(One caveat: As an educator, I am aware and sympathetic to chidren and adults who struggle with ADD, ADHD and similar challenges. In this article. I am referring to the plurality of the public who are carried along by the hyperstimulation of our sound-byte era.)
As I write, another political figure is found to be sexually corrupt and resigns in disgrace. The timing of the expose causes his party to cry, "foul play!' while opponents assume a posture of moral sobriety completely contrary to their defense of adulterer Bill Clinton.
At the same time, tragedy strikes several schools, including murder in an Amish community. Psychologists, sociologists and a few celebrities will comment on the "culture of violence" and the ubuiquity of guns and call for more government involvement. Meanwhile, families will grieve, religious leaders will offer comfort, local communities will rally and the third planet from the sun will keep on spinning.
In the midst of today's headlines, far more serious issues are obscured. Borders are still porous, North Korea and Iran are still going nuclear, Iraq is a mess and our national debt goes up nearly $50 billion dollars a month! In spite of 24/7 internet communication, satellites everywhere and millions communicating, it is hard to find agreement on the most basic facts of current events. For example, Bob Woodward of the Washington Post argues that there are scores of attacks every week in Iraq while the Administration contends that slow progress is being made. Whom do we believe? It depends on your sources - but even more perniciously, for many, it depends on conscious or unconscious ideological assumptions that affirm or negate the "facts" of any matter.
Until the last two generations, historians and philosophers argued vigorously about the meaning of events and ideas; however, they were, for the most part, deriving their conclusions from the same body of information. Today, the pessimism of the powerful who were trained in the 1960s unites with postmodern agnosticism concerning any "facts" to produce a lethal alchemy of subjectivism that daily reinvents the universe . When this poison is mated to a short attention span, finding knowledge and wisdom becomes even more daunting.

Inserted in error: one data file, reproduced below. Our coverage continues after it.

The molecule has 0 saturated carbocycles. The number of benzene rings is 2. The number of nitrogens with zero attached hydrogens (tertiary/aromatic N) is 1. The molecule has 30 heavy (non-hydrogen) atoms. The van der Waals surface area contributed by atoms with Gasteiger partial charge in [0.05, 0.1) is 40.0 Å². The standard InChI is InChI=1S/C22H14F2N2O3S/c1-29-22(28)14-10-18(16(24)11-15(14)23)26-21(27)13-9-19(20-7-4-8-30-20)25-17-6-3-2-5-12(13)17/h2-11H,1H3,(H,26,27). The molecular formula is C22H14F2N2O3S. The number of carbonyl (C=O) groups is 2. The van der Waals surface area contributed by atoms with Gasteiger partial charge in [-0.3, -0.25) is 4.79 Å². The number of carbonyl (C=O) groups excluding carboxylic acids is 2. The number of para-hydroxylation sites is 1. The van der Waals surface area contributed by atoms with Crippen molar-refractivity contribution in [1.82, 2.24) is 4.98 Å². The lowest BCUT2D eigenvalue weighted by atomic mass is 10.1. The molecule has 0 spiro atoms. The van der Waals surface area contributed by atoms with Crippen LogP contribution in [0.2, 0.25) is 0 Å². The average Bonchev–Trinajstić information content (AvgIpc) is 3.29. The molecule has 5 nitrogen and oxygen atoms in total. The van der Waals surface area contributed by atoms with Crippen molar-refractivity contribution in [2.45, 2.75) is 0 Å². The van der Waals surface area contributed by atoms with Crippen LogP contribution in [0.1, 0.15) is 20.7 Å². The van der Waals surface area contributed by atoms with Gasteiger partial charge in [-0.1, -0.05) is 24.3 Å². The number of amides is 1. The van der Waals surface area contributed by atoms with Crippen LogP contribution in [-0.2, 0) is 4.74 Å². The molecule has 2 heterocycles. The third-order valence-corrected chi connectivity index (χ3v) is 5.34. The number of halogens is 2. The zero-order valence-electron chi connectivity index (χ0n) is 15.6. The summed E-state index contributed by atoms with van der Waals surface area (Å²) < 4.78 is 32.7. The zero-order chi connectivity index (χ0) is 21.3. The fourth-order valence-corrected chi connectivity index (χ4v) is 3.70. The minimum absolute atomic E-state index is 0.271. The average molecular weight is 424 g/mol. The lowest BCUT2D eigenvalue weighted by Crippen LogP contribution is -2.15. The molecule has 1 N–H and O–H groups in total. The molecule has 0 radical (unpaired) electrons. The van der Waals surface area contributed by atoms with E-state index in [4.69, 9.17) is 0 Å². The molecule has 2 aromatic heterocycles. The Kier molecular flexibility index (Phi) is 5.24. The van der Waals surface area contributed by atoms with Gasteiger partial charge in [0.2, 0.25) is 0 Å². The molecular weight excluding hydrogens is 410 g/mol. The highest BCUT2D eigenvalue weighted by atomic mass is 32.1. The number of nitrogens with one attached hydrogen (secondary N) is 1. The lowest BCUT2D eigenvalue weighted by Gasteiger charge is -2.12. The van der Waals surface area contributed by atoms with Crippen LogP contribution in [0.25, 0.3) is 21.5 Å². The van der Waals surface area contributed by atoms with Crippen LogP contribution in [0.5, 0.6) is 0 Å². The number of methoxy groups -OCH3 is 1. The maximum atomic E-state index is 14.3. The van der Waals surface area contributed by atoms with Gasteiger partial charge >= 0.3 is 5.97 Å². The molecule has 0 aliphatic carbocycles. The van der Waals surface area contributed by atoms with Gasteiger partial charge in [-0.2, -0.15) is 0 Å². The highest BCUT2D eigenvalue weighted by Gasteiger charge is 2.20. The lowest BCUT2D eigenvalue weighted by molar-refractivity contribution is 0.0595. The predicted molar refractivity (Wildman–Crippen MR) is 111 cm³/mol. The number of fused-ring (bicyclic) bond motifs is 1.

How do we battle this epidemic? We can not retreat to a premodern existence. We can not avoid our civic and moral responsibility to be informed and take action for the world. Let me suggest the following mental pathway to sanity. I am stating these ideas as personal affirmations:
- I am personally responsible for much of what occurs in my life, especially my reactions to circumstances, the quality of my relationships and my moral choices.
- In a representative republic such as the USA, I bear responsibilty - with my fellow voters - for the quality of government we have. My apathy or activism makes a difference. My own moral compass impacts whom I vote for and how I hold politicians accountable for their actions.
- I owe it to myself, my fellow-human beings and future generations to learn all I can about the critical issues of our day and to think seriously about the implications of public policy.
- I can not solve every problem or even understand every issue perfectly, but I can assess whom I trust to partner with to tackle the issues.
- I must SLOW DOWN inside my own head and heart and be careful about hasty conclusions or refusing to consider evidence contrary to my prior notions.
- I need to be clear about my guiding moral and spiritual principles and find others who will help me develop into a more mature person.
- I choose humility daily, refusing to capitulate to the arrogance of the immediate or fuzzy nostalgia.
- I will learn from history even as I realize that my choices create history every day.